By Jianli Yang & Yonghun Kim – April 26, 2023
South Korean President Yoon Suk Yeol arrived in Washington this week for his first state visit to the United States. He met with President Joe Biden, is to deliver a speech at Harvard University, and address a joint session of the U.S. Congress. Although he will be one of America’s most well-received world leaders, the trip will be a difficult test for Yoon.
More than at any time in recent history, the specter of a nuclear exchange hangs over humanity. South Korea depends on the United States as its main security ally against a de facto nuclear North Korea. To complicate matters, the South also relies on China as its largest trading partner. China, in turn, is not only North Korean leader Kim Jong-un’s main enabler; it has become increasingly aggressive and coercive toward its democratic neighbors.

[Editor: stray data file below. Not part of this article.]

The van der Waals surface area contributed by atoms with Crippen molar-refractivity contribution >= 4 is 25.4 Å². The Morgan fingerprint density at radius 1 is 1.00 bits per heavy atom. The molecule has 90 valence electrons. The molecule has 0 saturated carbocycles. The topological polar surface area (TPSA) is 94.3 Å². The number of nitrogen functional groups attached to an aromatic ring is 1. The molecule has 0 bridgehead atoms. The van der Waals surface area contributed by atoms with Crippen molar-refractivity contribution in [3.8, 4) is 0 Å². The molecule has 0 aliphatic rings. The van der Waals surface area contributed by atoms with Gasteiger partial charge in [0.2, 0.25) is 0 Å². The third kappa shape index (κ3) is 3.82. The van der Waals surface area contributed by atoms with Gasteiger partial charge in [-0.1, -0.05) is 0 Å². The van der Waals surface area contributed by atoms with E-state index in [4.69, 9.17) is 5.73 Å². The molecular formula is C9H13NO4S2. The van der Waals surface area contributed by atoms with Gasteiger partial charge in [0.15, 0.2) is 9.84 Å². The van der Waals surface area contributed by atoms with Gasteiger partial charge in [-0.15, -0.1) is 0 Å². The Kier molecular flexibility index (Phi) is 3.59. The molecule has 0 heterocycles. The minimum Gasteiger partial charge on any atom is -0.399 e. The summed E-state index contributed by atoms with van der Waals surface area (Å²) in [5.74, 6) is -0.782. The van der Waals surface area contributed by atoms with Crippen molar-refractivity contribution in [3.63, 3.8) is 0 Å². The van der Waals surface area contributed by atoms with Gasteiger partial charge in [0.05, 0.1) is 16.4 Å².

Over the past two decades, many countries have tried to follow the formula of “security dependence on the United States” and “economic dependence on China,” struggling to maneuver between these two superpowers. But as China has become more proactive in using its economic power to bend the world to its will, the formula has become increasingly untenable. Yoon’s presidency heralds a shift in policy. During Biden’s visit to Seoul last May, Yoon described the U.S.–South Korean partnership as an “economic security” alliance, emphasizing that “the economy is security, and security is the economy.”… [Continue Reading]